Project description:<b>Aim: </b>This study aimed to identify differences in physical performance across various socioeconomic groups within an older population and to convert those differences into a common metric to facilitate comparisons of aging speed across socioeconomic subgroups.<br><br><b>Methods: </b>We employed data from the 2009 National Health Examination Survey of Thailand. Physical performance was assessed using three health characteristics: grip strength, as a measure of upper body strength; walking speed, as a measure of lower body strength; and a combined measure of grip strength and walking speed, to capture the strength of the whole body. Education level and income were used to distinguish socioeconomic subpopulations. We followed a characteristic-based age approach to transform these population characteristics, which were measured in different units, into a common and comparable aging metric, referred to as ? - age.<br><br><b>Results: </b>Physical aging trajectories varied by sex and socioeconomic status. Some education, particularly secondary or higher education levels, was significantly associated with greater physical strength in older age for both men and women, whereas higher income was significantly associated with physical strength only for men. Across the three health characteristics, having a primary education slowed age-related declines by up to 6.3 years among men and 2.8 years among women, whereas being in a higher income group slowed age-related declines by 8.2 years among men and up to 4.9 years among women.<br><br><b>Conclusions: </b>This study adds new evidence from a developing Asian country regarding the difference in aging speeds across subpopulations associated with different levels of education and income.
Project description:Cross-sectional studies have observed that muscle weakness is associated with worse physical function among women with systemic lupus erythematosus (SLE). The present study examines whether reduced upper and lower extremity muscle strength predict declines in function over time among adult women with SLE.One hundred forty-six women from a longitudinal SLE cohort participated in the study. All measures were collected during in-person research visits approximately 2 years apart. Upper extremity muscle strength was assessed by grip strength. Lower extremity muscle strength was assessed by peak knee torque of extension and flexion. Physical function was assessed using the Short Physical Performance Battery (SPPB). Regression analyses modeled associations of baseline upper and lower extremity muscle strength with followup SPPB scores controlling for baseline SPPB, age, SLE duration, SLE disease activity (Systemic Lupus Activity Questionnaire), physical activity level, prednisone use, body composition, and depression. Secondary analyses tested whether associations of baseline muscle strength with followup in SPPB scores differed between intervals of varying baseline muscle strength.Lower extremity muscle strength strongly predicted changes over 2 years in physical function even when controlling for covariates. The association of reduced lower extremity muscle strength with reduced physical function in the future was greatest among the weakest women.Reduced lower extremity muscle strength predicted clinically significant declines in physical function, especially among the weakest women. Future studies should test whether therapies that promote preservation of lower extremity muscle strength may prevent declines in function among women with SLE.
Project description:Mitochondrial function in human skeletal muscle declines with aging, possibly because of damage accumulation caused by reactive oxygen species (ROS) produced during oxidative phosphorylation. However, most evidence for such a decline comes from studies based on indirect methods and the clinical relevance of this decline with respect to physical function has not been clearly delineated. We hypothesized that mitochondrial respiration objectively assessed in permeabilized human muscle fibers declines with aging, correlates with phosphocreatine post exercise recovery rate (kPCr) assessed by 31P magnetic resonance spectroscopy (MRS) and with muscle performance and aerobic fitness. Mitochondrial respiration was assessed by high resolution respirometry in saponin-permeabilized fibers from vastus lateralis muscle biopsies of 38 participants from the Baltimore Longitudinal Study of Aging (BLSA) (21 men, age 24-91 years) who also had available measures of peak oxygen consumption (VO2max) from treadmill tests, gait speed in different tasks, 31P magnetic resonance spectroscopy and isokinetic knee extension strength. Results indicated a significant reduction in mitochondrial respiration in older age (p<0.05) that was independent of potential confounders. Mitochondrial respiratory capacity was also associated with VO2max, muscle strength, phosphocreatine post-exercise recovery rate (kPCr), and time in 400m walk (p < 0.05). A moderate negative trend toward significance (p = 0.074) was observed between mitochondrial respiration and BMI. Finally, transcriptional profiling revealed a downregulation of mitochondrial gene networks with aging (p < 0.05). Overall, our findings reinforce the notion that mitochondrial function declines with age and is implicated in the parallel decline of muscle performance and cardiorespiratory fitness. Overall design: RNA obtained from the vastus lateralis of a subset of the participants (N=24), aged 25-84 years (mean= 67 ± 15) was analyzed by Illumina HT-12v4 microarrays, with 4 young (Y, 2M/2F), 5 middle-aged (MA, 2M, 3F), and 14 old (O, 11M, 3F) BLSA participants.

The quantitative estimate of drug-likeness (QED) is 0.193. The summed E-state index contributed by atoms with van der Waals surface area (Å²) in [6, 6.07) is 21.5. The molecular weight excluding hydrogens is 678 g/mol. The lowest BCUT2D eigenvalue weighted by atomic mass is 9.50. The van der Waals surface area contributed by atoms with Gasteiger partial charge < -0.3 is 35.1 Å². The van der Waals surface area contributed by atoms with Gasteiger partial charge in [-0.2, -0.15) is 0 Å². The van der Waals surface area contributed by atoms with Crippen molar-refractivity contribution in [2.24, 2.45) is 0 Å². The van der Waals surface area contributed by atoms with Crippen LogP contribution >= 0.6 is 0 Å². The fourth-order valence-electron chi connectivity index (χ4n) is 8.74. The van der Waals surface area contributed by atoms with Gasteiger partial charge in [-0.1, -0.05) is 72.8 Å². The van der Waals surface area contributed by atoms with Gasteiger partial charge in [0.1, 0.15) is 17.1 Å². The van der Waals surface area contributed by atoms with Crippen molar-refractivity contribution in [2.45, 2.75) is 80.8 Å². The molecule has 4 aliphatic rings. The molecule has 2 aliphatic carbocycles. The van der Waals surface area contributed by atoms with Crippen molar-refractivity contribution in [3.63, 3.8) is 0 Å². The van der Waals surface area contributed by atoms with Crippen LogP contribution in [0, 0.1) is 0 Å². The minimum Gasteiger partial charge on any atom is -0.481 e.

Project description:Despite documented age-related declines in self-reported functional status and measured physical capacity, it is unclear whether these functional indicators follow similar trajectories over time or whether the patterns of change differ by sex.We used longitudinal data from 687 initially nondisabled adults, aged 70 or older, from the Precipitating Events Project, who were evaluated every 18 months for nearly 14 years. Self-reported disability was assessed with a 12-item disability scale. Physical capacity was measured using grip strength and a modified version of Short Physical Performance Battery. Hierarchical linear models estimated the intra-individual trajectory of each functional indicator and differences in trajectories' intercept and slope by sex.Self-reported disability, grip strength, and Short Physical Performance Battery score declined over 13.5 years following nonlinear trajectories. Women experienced faster accumulation of self-reported disability, but slower declines in measured physical capacity, compared with men. Trajectory intercepts revealed that women had significantly weaker grip strength and reported higher levels of disability compared with men, with no differences in starting Short Physical Performance Battery scores. These findings were robust to adjustments for differences in sociodemographic characteristics, length-of-survival, health risk factors, and chronic-disease status.Despite the female disadvantage in self-reported disability, older women preserve measured physical capacity better than men over time. Self-reported and measured indicators should be viewed as complementary rather than interchangeable assessments of functional status for both clinical and research purposes, especially for sex-specific comparisons.